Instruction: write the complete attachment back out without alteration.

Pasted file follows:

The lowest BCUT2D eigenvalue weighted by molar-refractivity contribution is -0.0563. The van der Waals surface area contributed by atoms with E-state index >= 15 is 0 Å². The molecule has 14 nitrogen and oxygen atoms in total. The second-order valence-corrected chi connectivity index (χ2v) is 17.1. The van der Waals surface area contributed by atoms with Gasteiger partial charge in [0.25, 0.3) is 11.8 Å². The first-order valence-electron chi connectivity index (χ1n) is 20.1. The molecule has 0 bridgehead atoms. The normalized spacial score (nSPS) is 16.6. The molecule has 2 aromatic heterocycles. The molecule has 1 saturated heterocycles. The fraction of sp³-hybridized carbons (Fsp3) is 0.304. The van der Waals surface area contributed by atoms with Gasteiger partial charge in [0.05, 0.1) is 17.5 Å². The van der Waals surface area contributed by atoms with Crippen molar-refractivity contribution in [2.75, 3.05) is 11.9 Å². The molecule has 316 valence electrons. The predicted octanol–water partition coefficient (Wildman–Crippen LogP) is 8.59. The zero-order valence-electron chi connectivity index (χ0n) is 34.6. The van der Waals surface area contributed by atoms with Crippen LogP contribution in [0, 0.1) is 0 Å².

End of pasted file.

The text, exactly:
The lowest BCUT2D eigenvalue weighted by molar-refractivity contribution is -0.0563. The van der Waals surface area contributed by atoms with E-state index >= 15 is 0 Å². The molecule has 14 nitrogen and oxygen atoms in total. The second-order valence-corrected chi connectivity index (χ2v) is 17.1. The van der Waals surface area contributed by atoms with Gasteiger partial charge in [0.25, 0.3) is 11.8 Å². The first-order valence-electron chi connectivity index (χ1n) is 20.1. The molecule has 0 bridgehead atoms. The normalized spacial score (nSPS) is 16.6. The molecule has 2 aromatic heterocycles. The molecule has 1 saturated heterocycles. The fraction of sp³-hybridized carbons (Fsp3) is 0.304. The van der Waals surface area contributed by atoms with Gasteiger partial charge in [0.05, 0.1) is 17.5 Å². The van der Waals surface area contributed by atoms with Crippen molar-refractivity contribution in [2.75, 3.05) is 11.9 Å². The molecule has 316 valence electrons. The predicted octanol–water partition coefficient (Wildman–Crippen LogP) is 8.59. The zero-order valence-electron chi connectivity index (χ0n) is 34.6. The van der Waals surface area contributed by atoms with Crippen LogP contribution in [0, 0.1) is 0 Å².